The battle against the tsetse fly in the Zambezi valley is a long and continuing one. The fly is the source of both animal and human trypanosomiasis – nagana in cattle, sleeping sickness in humans – and is one of the reasons why the valley has been only sparsely inhabited until recently. But the relationship between the fly, livestock, wildlife and people appears to be changing, with new transmission dynamics unfolding, potentially with dangerous consequences.
A new project, led by the University of Zimbabwe, with the Tsetse Control Branch in Veterinary Services in the Ministry of Agriculture, and working with the STEPS Centre at Sussex and the Universities of Edinburgh and Southampton, is trying to get to grips with the ‘dynamic drivers of disease’ that affect who and what gets infected and where.
Conquering the fly and pushing back the fly belt was seen from the colonial era as one of the great civilising efforts of colonial development. Tsetse control was seen as a prime reason for intervention: clearing vegetation, exterminating wildlife, moving people, often in draconian ways. Yet others see the fly as the saviour of wilderness, and key to conservation of remote, biodiverse landscapes, protecting such areas from encroachment by people and their animals. The fly in other words is at the centre of the classic tussle between visions of civilisation and modernity and conservation and preservation, reflecting conflicting values, perceptions, politics and interests.
The social, ecological, political and economic consequences of the tsetse fly are therefore profound, raising fundamental debates about how people and disease interact in complex ecosystems. In his classic book, ‘The Role of Trypanosomiases in African Ecology: A Study of the Tsetse Fly Problem“, published in 1971, John Ford – a scientists centrally involved in colonial control efforts – explored some of these debates, and challenged what he described as the ‘colonial doctrine’ of tsetse control, based on an ecological understanding of disease dynamics. Forty years on, the dilemmas of fly control persist today, with some important new contexts.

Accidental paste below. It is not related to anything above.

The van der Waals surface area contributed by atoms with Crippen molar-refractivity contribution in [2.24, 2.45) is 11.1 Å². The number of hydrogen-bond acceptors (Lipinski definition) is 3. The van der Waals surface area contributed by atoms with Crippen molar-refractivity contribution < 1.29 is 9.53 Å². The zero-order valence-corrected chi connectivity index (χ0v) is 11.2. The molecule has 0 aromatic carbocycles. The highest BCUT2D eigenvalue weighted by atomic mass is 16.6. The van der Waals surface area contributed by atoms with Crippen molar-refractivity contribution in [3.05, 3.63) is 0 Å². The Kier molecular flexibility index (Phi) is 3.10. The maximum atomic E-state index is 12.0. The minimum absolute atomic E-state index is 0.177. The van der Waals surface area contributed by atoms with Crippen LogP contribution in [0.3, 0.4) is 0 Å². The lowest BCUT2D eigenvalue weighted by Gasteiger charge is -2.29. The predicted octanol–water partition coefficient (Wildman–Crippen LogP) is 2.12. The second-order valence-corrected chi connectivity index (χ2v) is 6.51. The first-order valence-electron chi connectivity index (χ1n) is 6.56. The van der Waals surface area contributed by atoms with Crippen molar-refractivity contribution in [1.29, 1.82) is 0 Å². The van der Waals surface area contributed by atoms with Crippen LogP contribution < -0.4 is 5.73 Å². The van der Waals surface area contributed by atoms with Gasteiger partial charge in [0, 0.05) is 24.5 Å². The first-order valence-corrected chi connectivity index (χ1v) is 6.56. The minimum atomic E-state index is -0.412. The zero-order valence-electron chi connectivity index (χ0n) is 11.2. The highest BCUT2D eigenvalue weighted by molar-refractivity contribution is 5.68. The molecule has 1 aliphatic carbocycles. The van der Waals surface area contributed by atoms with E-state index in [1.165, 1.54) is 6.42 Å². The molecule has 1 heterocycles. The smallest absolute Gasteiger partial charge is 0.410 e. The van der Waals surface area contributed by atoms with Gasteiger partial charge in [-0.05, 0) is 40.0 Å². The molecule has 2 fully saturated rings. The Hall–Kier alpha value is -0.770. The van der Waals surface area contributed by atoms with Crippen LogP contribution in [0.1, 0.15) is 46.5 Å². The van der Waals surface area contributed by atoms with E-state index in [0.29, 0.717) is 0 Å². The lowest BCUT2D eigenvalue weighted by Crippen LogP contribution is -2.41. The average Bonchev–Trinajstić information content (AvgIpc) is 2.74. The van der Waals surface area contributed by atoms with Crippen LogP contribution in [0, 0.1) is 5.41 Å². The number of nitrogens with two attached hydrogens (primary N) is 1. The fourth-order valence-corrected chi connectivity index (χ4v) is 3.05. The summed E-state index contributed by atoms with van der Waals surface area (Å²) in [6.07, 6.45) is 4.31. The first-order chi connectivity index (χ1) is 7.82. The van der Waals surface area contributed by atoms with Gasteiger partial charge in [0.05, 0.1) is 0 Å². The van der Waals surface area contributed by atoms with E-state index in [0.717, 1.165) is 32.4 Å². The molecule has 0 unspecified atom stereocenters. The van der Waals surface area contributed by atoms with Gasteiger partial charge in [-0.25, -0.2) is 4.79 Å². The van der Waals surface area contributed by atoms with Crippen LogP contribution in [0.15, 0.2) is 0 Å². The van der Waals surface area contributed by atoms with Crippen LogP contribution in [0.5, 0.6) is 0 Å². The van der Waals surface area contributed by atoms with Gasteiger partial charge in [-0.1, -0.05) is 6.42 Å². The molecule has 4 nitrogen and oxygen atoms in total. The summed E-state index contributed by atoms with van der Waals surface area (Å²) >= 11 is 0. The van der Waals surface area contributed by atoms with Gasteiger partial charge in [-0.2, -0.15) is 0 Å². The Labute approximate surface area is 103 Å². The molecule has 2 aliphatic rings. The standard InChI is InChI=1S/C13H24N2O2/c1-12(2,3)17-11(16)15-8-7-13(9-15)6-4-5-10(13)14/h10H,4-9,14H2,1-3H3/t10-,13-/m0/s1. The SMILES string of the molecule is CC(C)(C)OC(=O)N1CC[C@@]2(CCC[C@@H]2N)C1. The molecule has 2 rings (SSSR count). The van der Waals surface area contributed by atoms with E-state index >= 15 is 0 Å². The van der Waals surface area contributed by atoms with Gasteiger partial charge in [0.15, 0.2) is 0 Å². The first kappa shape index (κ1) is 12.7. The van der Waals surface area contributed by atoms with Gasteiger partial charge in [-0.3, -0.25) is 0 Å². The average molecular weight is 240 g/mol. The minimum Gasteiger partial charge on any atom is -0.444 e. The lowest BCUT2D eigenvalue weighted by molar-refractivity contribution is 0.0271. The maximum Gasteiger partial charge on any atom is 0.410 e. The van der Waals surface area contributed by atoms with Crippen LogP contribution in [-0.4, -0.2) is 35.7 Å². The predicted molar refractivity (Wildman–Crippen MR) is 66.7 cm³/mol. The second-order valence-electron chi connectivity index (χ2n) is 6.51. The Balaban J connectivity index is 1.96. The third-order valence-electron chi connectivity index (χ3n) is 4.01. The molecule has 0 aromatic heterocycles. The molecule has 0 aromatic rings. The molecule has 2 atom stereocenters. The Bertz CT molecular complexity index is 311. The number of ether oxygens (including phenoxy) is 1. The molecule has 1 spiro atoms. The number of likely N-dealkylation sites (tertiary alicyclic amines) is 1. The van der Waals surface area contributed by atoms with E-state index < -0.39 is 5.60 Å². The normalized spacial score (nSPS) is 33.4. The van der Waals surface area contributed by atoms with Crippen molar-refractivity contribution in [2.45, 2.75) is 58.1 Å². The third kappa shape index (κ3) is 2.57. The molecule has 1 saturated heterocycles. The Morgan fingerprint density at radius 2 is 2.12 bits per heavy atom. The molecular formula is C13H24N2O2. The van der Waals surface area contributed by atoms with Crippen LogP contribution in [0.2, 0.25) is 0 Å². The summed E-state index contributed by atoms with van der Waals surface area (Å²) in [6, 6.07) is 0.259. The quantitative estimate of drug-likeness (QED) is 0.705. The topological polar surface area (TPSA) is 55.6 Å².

In our study area in Hurungwe district in Zimbabwe, a number of cases of human sleeping sickness have been confirmed in recent months. These are unusual in Zimbabwe, although reporting is often poor, so official data is misleading. When people become sick and die, the usual diagnosis is malaria. Scientists are wondering has something occurred in the ecology of the area to increase human infections? There are other puzzles too. Dissections of tsetse flies at the government’s Rukomichi research station, in the heart of the tsetse belt in the Mana Pools National Park, show very few T. brucei rhodesiense trypanosomes, the ones that cause the disease in humans. Yet blood samples taken from cattle outside the park, show much higher incidence. And now humans are dying too. What is going on?
The new research is trying to investigate. Is it changes in rainfall and climate patterns affect fly distributions and behaviour? Is it changes in vegetation and land use, influencing livestock-fly interactions? Is it changing settlement patterns, with people moving into wildlife areas, and coming into contact with wildlife disease hosts and fly vectors? Is it changes in wildlife movements, as they seek water and grazing outside the park? Is it changes in human behaviour and susceptibility as new people come to the valley in search of farm land for elsewhere in the country?
Unfortunately, we simply don’t know the answers to any of these questions, and so cannot suggest what disease control strategies might work. There has of course been masses of work on tsetse and trypanosomiasis in Zimbabwe, part of long-term research and development programmes. But much of this has been very targeted – on fly behaviour, chemical control, and trap design, for example. While this has been enormously important in developing effective, low-cost control approaches, it has often not looked at the underlying ecological, social and economic drivers. This holistic, integrated, cross-disciplinary perspective is of course not new. John Ford was a great advocate of this from the 1960s, but it is only recently that a ‘One Health’ approach to emerging (and in this case re-emerging) infectious diseases has become central to policy debates.
Our new research, working closely with colleagues in Zambia on the other side of the Zambezi, aims to come up with new perspectives on what is going on. It is an important, but difficult challenge, and one that requires dedicated cross-disciplinary science to tackle. Watch this space for some results over the coming few years.